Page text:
The US Food and Drug Administration (FDA) has denied Bharat Biotech's request for an emergency use authorisation (EUA) for its covid vaccine, postponing the company's launch in the United States.
Bharat Biotech's US partner, Ocugen, announced on Thursday that the business will now pursue full approval for Covaxin, reports the Live Mint.
This is the result of the US FDA requesting that the company do another trial in order to file for a Biologics Licence Application (BLA), which is a full approval.
According to an Ocugen statement to NYSE, the FDA notified Ocugen with input on the Master File it had previously filed, advising the company to pursue a BLA filing rather than an EUA application for its vaccine candidate and asking further information and data.
Adding that the company is in discussions with the FDA on the additional documents required to clear its application. Shankar Musuniri, chief executive of Ocugen said, "While this will extend our timelines, we are committed to bringing Covaxin to the US."
This news comes as Bharat Biotech faces criticism in India for failing to share data from its phase 3 clinical trials nearly six months after the company's vaccine was approved for use in the country's vaccination program.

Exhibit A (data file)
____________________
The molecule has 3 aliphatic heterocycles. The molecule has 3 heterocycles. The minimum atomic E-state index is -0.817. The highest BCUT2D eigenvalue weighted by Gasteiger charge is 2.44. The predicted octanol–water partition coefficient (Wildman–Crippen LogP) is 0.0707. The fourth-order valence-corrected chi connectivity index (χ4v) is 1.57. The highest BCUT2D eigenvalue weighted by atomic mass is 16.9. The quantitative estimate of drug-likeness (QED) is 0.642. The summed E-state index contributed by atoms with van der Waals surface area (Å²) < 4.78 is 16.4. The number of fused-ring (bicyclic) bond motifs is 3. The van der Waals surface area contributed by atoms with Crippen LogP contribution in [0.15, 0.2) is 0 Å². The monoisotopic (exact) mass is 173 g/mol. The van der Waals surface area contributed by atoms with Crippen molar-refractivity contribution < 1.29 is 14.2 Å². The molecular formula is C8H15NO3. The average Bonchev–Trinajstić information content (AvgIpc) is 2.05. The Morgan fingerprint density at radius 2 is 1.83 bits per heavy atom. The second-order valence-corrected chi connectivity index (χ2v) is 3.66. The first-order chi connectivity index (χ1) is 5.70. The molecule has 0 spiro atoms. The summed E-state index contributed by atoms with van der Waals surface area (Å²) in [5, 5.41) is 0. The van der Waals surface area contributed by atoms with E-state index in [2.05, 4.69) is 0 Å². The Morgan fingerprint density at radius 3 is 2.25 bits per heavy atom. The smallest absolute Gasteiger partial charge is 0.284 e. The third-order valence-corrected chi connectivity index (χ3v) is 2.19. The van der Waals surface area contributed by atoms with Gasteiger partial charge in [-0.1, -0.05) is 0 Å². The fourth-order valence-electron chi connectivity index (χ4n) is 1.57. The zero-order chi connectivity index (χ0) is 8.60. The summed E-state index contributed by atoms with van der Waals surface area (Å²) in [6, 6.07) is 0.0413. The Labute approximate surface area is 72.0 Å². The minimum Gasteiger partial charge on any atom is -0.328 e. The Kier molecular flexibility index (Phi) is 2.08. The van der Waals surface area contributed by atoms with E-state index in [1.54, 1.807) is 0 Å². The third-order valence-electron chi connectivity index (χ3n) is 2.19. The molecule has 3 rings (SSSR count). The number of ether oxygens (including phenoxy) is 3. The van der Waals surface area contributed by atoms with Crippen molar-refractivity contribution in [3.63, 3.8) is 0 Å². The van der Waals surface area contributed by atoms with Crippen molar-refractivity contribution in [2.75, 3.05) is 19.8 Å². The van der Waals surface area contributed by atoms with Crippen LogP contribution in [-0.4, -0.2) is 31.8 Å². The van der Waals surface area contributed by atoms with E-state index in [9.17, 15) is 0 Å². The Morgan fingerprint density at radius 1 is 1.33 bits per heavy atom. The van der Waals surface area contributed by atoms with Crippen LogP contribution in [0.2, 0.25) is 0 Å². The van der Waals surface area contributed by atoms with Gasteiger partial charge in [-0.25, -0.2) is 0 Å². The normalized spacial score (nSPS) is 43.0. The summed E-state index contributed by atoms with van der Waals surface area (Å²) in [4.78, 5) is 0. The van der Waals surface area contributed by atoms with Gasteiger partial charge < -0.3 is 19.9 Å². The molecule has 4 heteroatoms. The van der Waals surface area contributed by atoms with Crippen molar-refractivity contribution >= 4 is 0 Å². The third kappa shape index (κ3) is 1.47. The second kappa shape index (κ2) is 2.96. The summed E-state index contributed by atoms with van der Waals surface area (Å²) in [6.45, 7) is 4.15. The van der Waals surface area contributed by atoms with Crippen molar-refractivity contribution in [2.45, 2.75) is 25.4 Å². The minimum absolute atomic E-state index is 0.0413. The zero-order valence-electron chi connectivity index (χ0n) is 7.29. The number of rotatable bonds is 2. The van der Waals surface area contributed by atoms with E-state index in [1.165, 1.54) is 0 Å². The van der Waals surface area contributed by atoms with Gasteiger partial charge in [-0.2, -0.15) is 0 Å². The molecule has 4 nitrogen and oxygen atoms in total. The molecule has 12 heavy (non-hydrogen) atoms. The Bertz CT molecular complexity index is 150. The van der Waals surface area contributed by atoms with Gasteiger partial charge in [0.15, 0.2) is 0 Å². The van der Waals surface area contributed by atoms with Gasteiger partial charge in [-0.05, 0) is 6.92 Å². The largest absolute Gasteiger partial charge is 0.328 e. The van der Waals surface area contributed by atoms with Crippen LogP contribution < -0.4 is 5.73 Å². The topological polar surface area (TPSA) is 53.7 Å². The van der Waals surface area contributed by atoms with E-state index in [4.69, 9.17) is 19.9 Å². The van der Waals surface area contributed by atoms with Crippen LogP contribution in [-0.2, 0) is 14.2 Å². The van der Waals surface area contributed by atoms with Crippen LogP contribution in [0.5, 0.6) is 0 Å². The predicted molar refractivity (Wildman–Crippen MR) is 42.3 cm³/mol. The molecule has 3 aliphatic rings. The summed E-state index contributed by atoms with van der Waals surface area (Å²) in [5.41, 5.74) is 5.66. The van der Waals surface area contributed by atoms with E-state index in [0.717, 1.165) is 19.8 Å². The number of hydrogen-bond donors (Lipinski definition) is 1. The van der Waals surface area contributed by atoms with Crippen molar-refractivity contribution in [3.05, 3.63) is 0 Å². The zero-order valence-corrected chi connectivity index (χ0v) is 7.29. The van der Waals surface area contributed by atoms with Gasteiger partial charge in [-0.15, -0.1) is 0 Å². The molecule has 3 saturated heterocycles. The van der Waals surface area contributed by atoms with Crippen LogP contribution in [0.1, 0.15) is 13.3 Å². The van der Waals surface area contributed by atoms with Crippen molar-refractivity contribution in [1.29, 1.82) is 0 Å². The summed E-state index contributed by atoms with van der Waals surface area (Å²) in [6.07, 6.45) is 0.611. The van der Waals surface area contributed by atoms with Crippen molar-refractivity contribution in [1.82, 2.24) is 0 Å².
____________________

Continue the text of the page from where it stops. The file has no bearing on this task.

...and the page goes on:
The company has been betting on being able to launch its vaccine in regulated markets as it looks to gain validation at a time where authorisation of a covid vaccine from WHO or a regulator such as USFDA or the European Union is needed to cross borders.
At present, several countries do not recognize the Bharat Biotech vaccine, and those who have received two doses of the vaccine are considered "unvaccinated" in some countries.
Ocugen's rejection of emergency authorization is because the company submitted partial data from the Covaxin trial only in March this year, but the USFDA last month came out with a revised guideline for covid vaccine approval that said it will no longer grant emergency authorization to new applications.
Despite this revised guideline from FDA, Ocugen in a statement to investors on 26 May said that the company will be eligible to submit its EUA in June.
"Since we have been in discussions with the FDA since late last year, we do not believe that the FDA's recently revised guidance regarding EUAs raises any concerns about our ability to submit the EUA for Covaxin as planned, which is currently in process and which we expect to submit to the FDA in June. We believe that the FDA's new guidance confirms that Ocugen continues to meet all criteria for submission of an EUA," the company's statement from 26 May said.
Bharat Biotech did not immediately respond to an email seeking comment. In India, too, the company delayed its timeline to release the phase 3 data.
In a statement to wire agency ANI, the company said that it will release results from its phase 3 data in July (the earlier timeline was June). The phase 3 data is crucial for the company, as only with those results can the company seek emergency approval from the World Health Organisation.
An emergency approval from the WHO will allow the company to export its vaccines, besides granting the much-needed validation that is required for the vaccine to be considered as part of a "vaccine passport".
Vaccine passport or immunity passports are becoming a reality as countries open their borders for non-essential travel to fully vaccinated individuals.